So you want to buy stuff? How are you going to do that? Most likely, you are not going to write a check or send a wad of cash to the retailer, you are going to use your credit card. The convenience of using credit cards has all but replaced traditional payment methods like cash and checks.
But a string of data breaches has you worried that credit card transactions may not be safe. To help secure your credit card information, the Payment Card Industry (PCI) developed the data security standards (DSS) in 2006 and required every merchant accepting debit and credit cards to comply.
This standard consists of 12 requirements that mandate how everything from securing the transaction, to the transmissions of data to the data center, to reporting the transaction to the credit card company, had to be secured. The six main goals of DSS are:
- Build and maintain a secure network
- Protect cardholder data
- Maintain a vulnerability management program
- Implement strong access control measures
- Regularly monitor and test networks
- Maintain an information security policy
Since then, retailers have had to follow new rules, and as every merchant knows, compliance can be costly and the consequences of non-compliance can be considerable. Fines for noncompliance can range between $10,000 up to $200,0001. However, the fines are minimal when you consider the possible ramification of a data breach. The costs of disclosure, PR costs, credit monitoring for breached victims, and the loss of consumer confidence in your brand add up to significant costs for a breached organization. According to the Ponemon institute, for firms in the United States, the average cost of a data breach in 2014 is $3.5 million2.
PCI-DSS is aimed at helping firms secure their credit card data. PCI-DSS offers a great base line for organizations. However, the requirements should be considered as a baseline. In 214 there were 783 tracked data breaches, up 23% from 20133. The vast majority of these breached firms were PCI 2.0 compliant. The new version PCI-DSS (version 3.0) is aimed at helping firms raise the security bar. There are 96 new aspects to the standard, and while this will help, I would consider this to still be the minimum bar for your security policy. You need to extend your security policy beyond just PCI compliance.
It’s no longer a matter of fending off a periodic attack. In today’s environment, attacks are a constant. Cybercriminals are more organized and more persistent than ever before. Unfortunately the same cannot be said of most firm’s security implementations. One of the great ironies in the security world is the vast dollars being spent on perimeter security while all but completely ignoring the most prevalent, accessible, and vulnerable asset on a firms network—the endpoint.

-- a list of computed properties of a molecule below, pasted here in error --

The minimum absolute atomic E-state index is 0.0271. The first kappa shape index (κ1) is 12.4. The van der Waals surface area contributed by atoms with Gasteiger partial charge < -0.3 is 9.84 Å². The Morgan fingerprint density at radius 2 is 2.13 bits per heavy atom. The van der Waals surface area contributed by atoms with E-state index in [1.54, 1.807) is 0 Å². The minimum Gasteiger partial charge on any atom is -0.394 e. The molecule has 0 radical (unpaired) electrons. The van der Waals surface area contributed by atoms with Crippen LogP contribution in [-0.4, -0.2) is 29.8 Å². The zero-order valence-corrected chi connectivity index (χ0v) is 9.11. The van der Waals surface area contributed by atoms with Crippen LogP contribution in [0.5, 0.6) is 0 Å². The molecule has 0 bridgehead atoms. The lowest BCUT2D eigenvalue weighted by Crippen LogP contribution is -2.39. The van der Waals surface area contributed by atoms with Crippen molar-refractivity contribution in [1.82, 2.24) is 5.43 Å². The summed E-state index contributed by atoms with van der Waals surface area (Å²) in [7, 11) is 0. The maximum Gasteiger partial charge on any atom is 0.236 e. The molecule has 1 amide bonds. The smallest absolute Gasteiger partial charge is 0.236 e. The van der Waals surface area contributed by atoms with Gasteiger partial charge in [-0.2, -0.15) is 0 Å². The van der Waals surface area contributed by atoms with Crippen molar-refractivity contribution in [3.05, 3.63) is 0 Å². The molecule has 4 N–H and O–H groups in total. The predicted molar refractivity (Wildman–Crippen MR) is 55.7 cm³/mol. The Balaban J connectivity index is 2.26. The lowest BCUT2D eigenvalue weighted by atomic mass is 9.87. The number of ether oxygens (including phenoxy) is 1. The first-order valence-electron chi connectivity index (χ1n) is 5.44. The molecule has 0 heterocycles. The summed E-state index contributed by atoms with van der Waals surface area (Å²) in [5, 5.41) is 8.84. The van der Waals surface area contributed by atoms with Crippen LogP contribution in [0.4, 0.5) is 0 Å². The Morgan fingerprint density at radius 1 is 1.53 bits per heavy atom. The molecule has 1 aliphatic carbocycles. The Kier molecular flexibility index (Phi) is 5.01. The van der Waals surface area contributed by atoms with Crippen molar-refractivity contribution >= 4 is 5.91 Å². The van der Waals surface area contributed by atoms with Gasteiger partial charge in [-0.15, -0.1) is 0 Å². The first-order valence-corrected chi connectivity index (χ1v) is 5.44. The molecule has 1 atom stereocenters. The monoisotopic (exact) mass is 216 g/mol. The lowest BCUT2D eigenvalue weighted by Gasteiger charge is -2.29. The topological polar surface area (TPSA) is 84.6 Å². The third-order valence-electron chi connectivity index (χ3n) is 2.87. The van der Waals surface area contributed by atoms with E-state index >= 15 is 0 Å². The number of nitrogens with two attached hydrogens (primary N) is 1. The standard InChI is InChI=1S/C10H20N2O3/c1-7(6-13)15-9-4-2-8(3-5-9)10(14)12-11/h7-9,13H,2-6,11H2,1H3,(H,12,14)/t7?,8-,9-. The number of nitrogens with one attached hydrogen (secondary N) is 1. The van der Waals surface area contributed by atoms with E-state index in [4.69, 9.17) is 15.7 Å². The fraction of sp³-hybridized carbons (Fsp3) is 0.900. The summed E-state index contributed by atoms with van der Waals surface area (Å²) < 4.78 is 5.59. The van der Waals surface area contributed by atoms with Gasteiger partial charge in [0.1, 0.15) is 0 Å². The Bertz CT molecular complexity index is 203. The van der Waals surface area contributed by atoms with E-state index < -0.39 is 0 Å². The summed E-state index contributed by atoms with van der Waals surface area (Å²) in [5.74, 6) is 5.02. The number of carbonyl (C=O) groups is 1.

5 Steps to Secure Your Endpoints
When consulting with clients, I recommend a 5-step process to secure your endpoints.
1- Discover your assets
2- Patch and update your software and OS’s
3- Install and keep up-to-date AV
4- Use application control
5- Monitor and report on your endpoint security posture
The majority of breaches leverage an existing vulnerability. Making sure your systems are patched is no longer a luxury but a requirement. And it’s not just about OS patches, it’s just as critical to patch third-party software. It is estimated that 86%4 of publicly disclosed vulnerabilities are found in third-party software.
Malware is still a significant threat to your organization. Ensuring you have an industry leading AV solution installed and running with up to date definitions is important.
While Anti-malware is critical, it is not a perfect solution. More and more malicious software is seeping into environments and going undiscovered. On average, malware leveraged in breached goes undiscovered for 243 days5.
It is true that AV does a great job at protecting us (yes, I said great) against things we know are bad. However, the problem is that in today’s cybercrime world we no longer know all of the bad actors. Hackers are becoming increasingly savvy. While AV will remain a critical piece of your endpoint security solutions, more advanced techniques are required. Leveraging advanced endpoint technologies like Application Control is becoming an essential tool in the security toolbox. With Application Control you can whitelist files you know are safe, freeing up your security team to deal exceptions. It’s changing the paradigm we have long held in the security industry, that we can leverage definitions to protect us against malicious software. With whitelisting, you’re only allowing known-good software to run, keeping both bad and unknown software from running on your endpoints.
Tools will only get you so far. Maintaining visibility into your environment, in easy to interpret dashboards that allow you to drill into the data and take impactful actions, is essential. With the sheer volume of threats that enter enterprise security, analysts do not have the time to monitor every single threat that faces their organization. LANDESK provides tools to quickly show you what you need to pay attention to and what risk a given threat posses to your organization.
The bottom line is that bad guys are out there and they have strong financial incentives to get to your data. They aren’t going away. In fact, more and more breaches will occur. LANDESK Secure User Management can help you not only meet your compliance goals, but help you stay out of the security breach headlines.
Catch Gerald’s webinar on going beyond PCI compliance, as well as many others, here.
5 Mandiant 2013 Malware Report